That’s it, the fine early autumnal weather has given way to something we’re a little more familiar with. A brisk north-westerly is keeping the temperature down and bringing rain. (Having said that, the sun’s just come out. Probably not for long, though). I nearly put long trousers on this morning!
Mags is feeling a lot better today, I guess it was a passing malaise as she suspected.
Grey skies and breezy as we head towards Burton
Horninglow Basin used to be a lot bigger, but was truncated by the building of the A38 bypass in the ‘60s. The basin and wharf had warehouses and a connection to the rail network.
Burton had it’s own internal railway system, built for and used by the many breweries in the town. At the height of the industry, there were 32 level crossings here. And 31 brewers!
Just beyond the basin is the first narrow lock on the T&M, travelling in this direction.
T&S Elements liveried Princess Anne Ieaving the lock as we arrived
I think this is a replica; I can’t find it listed on the HNBC website. T&S Elements were chemical carriers based at Oldbury in Birmingham, hence the covered deck.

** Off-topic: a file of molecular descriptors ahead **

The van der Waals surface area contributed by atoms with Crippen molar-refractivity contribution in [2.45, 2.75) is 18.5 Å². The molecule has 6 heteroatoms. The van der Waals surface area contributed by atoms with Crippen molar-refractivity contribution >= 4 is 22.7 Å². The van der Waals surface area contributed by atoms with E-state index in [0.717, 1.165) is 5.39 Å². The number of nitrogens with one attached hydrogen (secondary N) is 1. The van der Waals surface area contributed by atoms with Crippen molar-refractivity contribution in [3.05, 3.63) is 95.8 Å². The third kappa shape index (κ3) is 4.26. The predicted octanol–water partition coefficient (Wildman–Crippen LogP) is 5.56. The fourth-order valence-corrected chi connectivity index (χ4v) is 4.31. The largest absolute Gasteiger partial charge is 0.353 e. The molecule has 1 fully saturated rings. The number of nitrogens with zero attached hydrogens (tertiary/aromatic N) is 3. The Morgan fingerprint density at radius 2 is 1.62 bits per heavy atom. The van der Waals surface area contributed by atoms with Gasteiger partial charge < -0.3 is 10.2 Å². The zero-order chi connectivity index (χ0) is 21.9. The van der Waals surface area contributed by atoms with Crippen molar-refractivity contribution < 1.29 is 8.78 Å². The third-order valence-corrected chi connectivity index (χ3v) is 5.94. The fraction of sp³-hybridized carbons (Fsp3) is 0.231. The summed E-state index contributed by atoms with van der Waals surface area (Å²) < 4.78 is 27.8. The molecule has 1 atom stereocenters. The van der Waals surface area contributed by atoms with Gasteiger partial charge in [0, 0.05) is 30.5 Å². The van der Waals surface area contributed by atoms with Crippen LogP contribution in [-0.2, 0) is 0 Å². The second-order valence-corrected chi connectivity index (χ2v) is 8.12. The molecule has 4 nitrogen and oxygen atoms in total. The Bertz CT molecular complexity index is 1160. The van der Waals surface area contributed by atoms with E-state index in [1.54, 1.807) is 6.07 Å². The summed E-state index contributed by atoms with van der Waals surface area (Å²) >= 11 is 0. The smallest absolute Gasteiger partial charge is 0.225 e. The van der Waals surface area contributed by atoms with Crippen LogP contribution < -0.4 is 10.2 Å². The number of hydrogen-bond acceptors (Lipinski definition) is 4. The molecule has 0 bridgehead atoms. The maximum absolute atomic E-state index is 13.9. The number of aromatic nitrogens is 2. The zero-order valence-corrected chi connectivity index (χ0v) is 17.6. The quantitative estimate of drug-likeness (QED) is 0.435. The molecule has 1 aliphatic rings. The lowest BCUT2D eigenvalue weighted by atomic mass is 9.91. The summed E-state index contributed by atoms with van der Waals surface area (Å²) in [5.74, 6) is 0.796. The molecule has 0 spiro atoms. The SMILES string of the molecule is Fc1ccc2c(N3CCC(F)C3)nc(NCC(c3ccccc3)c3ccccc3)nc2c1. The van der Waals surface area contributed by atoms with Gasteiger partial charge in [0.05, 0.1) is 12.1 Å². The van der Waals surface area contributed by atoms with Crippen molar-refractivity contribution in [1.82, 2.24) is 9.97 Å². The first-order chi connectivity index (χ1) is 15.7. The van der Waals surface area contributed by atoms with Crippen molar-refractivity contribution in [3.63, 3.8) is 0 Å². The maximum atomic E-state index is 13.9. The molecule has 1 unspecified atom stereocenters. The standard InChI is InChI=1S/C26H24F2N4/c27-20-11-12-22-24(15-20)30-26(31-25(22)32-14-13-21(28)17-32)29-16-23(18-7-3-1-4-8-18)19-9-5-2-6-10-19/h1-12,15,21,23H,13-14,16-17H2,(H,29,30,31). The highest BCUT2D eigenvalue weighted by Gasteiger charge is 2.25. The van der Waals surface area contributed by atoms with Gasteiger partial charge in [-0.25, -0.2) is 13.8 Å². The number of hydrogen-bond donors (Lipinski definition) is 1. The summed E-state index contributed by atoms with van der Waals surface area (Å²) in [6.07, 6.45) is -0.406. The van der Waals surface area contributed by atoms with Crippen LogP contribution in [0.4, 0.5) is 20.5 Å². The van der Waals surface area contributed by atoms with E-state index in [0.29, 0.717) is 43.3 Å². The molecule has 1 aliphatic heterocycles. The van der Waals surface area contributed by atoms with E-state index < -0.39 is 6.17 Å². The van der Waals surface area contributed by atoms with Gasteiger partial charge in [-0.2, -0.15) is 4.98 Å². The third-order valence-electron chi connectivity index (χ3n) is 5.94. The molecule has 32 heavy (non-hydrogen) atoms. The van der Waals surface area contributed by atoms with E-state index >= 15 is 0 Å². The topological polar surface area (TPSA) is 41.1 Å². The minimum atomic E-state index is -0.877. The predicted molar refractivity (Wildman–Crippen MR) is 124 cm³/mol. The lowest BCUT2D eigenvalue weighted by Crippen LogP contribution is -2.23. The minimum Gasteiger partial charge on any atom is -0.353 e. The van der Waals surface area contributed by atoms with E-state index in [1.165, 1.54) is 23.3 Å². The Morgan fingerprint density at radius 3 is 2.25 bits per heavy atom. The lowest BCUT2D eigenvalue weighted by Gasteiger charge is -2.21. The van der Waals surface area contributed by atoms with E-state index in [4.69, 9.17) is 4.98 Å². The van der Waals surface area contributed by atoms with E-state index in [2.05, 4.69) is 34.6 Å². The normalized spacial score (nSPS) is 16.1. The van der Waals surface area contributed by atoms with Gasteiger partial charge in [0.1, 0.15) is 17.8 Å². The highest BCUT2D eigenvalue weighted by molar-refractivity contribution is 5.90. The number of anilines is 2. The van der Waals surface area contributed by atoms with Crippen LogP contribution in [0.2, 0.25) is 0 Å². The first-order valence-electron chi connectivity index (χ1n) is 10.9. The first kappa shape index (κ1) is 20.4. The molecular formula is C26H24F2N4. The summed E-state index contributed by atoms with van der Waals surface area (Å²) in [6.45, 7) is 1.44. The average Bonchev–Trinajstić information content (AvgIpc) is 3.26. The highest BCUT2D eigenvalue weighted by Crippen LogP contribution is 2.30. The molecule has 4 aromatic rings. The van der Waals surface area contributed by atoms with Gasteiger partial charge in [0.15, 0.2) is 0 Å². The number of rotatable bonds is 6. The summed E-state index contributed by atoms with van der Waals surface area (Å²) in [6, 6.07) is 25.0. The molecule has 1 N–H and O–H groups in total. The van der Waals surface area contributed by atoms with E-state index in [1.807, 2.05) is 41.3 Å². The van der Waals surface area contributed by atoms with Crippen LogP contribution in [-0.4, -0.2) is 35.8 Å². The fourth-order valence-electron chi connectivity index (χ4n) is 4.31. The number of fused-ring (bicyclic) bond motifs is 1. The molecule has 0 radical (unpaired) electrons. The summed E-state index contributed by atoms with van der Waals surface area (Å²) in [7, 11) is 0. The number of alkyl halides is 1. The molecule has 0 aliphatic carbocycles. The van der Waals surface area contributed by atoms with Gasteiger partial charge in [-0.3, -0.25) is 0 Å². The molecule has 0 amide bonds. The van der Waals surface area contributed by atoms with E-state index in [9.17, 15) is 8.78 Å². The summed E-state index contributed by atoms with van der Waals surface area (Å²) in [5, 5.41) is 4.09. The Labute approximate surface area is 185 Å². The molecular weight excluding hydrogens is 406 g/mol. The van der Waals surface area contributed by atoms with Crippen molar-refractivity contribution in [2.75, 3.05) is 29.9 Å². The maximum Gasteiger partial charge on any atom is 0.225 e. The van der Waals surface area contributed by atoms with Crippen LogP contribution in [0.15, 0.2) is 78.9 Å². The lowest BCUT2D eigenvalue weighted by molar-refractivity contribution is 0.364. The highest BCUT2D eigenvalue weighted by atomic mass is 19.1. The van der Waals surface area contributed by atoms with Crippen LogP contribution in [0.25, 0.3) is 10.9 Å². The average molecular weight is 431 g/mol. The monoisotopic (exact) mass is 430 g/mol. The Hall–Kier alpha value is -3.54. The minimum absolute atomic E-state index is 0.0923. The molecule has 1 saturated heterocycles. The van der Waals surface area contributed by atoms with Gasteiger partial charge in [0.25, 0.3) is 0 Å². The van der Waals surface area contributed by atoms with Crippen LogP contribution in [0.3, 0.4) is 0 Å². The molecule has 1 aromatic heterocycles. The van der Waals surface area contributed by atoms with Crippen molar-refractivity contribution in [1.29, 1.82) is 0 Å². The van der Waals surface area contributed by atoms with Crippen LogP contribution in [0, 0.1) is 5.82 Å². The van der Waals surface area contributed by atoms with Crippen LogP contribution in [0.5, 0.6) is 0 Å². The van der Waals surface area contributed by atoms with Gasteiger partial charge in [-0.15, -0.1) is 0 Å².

Dallow Lock lies beneath a road bridge, adorned with murals depicting local industry. Not today, though. They’ve been removed.
I hope it’s just for cleaning. Here’s a picture I took earlier…..
….three years earlier, actually.
After the lock we pulled in at Shobnall Wharf for a gas bottle and some solid fuel, going under the narrow arched bridge.
Backing out again, gassed and coaled up.
Out of the town we had one more lock to ascend before mooring up just short of Branston Bridge.
Mags waiting for Branston Lock to empty
Threatening skies over Branston
In case anyone was wondering, yes, the pickle of the same name was made here, by Crosse and Blackwell. The factory was to the east of us, just off the Burton Road on the edge of Branston. The site was originally developed in WWI by the Enfield Small Arms Company as a National Machine Gun Factory, but by the time it was completed the war had ended. Even so, weapons were reconditioned here until closure. Crosse and Blackwell acquired the site in 1921 and moved their pickle business here from London. The Branston Pickle recipe was created here.
Most of the ingredients were sourced in London, and the bulk of production was returned there for distribution, so the Branston location wasn’t ideal. Consequently the factory was moved back to London in 1925, leaving a lot of unemployed people in the area.
Locks 2, miles 6